At this time, Imai was building a successful career in fashion and her photographs were regularly published in magazines. The “fashion,” however, in many of these images seems to be the models’ hair, styled to dramatically undulate, reflect, and absorb light. Hair appears as both a living organism and a person’s dead, ornamental boundary. “Always her hair grows thick, like an unknown plant,” the poet Shuntaro Tanikawa noted, writing about Imai in the June 1961 issue of Camera Mainichi. “Today, as ever, the wind wafts in spores of dreams.”

 Hisae Imai, Model and North Wind, 1961

Hisae Imai, Model and North Wind, 1961

The strong desire to present women in vivid, almost unearthly ways is also visible in Imai’s 1962 photographs of the lingerie designer Yoko Kamoi, who was pictured as a sorceress in a solo exhibition called Sea-born Fantasy. Kamoi had revolutionized women’s lingerie in the 1950s, encouraging Japanese women to wear color instead of white, to be bold, to flaunt themselves. She championed the idea of transforming underclothes from simply practical things—to support, to shape, to cover the body—into garments of feminine pleasure. Kamoi was interested in not simply showcasing the female form but considering the gendered assumptions behind notions of use and uselessness, frivolity and practicality. Imai shared the same spirit. In the stills from the film component of Sea-born Fantasy, Kamoi is surrounded by discarded wigs and beheaded pink doll heads; in another, she compares her height, perched on her tippy-toes, to that of a blond mannequin.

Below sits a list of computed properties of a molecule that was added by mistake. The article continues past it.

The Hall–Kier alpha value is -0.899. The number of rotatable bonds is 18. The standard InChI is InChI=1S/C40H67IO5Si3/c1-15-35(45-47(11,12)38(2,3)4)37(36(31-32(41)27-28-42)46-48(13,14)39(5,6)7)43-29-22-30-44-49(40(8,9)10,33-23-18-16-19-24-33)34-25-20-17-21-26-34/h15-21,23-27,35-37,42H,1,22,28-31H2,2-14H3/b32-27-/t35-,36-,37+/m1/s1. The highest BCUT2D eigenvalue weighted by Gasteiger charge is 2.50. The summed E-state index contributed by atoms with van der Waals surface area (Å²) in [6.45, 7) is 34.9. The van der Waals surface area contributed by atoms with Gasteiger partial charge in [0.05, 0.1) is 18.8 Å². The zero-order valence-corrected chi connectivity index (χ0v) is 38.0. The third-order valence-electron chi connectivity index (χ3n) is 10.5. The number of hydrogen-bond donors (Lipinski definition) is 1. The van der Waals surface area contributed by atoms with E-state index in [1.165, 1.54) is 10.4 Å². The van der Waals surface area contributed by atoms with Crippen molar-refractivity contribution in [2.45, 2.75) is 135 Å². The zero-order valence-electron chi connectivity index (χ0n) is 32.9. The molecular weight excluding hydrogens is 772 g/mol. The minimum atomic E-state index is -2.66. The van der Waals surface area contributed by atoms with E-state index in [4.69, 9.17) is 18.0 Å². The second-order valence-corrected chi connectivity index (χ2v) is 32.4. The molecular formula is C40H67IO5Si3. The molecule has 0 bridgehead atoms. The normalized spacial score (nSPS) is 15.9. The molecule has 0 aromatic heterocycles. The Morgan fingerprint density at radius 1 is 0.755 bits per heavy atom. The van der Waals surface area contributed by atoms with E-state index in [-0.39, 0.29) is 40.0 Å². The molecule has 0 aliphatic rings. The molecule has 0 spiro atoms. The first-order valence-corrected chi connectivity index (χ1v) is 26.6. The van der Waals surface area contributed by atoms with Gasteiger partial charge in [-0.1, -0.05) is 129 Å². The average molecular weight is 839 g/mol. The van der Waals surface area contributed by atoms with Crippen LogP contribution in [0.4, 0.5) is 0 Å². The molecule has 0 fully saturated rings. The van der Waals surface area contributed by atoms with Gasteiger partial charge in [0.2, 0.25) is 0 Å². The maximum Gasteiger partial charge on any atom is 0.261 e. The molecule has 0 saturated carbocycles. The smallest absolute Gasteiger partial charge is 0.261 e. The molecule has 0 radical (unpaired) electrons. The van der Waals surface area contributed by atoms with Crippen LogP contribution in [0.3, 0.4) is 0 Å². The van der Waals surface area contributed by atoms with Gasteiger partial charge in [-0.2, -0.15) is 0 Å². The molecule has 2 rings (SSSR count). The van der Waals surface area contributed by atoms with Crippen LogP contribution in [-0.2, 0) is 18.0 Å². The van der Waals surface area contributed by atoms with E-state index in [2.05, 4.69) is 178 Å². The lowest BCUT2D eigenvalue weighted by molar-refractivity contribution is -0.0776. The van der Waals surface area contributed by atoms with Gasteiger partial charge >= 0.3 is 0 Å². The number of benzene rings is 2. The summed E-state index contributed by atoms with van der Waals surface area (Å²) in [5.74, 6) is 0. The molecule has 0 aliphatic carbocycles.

Imai’s photographs stand out for their unique approach to the depiction of the female body, often fragmenting and abstracting form.

By the early 1960s, Imai was ascendant. A profile in the fashion magazine Soen crowned her “No 1. of female photographers.” The article offers every telltale touch of potential for this rising prodigy. Then, one day in the late spring of 1962, all of that changed in an instant when a taxi Imai was in crashed headlong into traffic. For nearly a year, she was blind. Her life entered a tunnel, and the world of artistic ambition fell temporarily dark. The details of this year are scant, but she would eventually recover her sight—and the traumatic accident would significantly alter her life and career trajectory.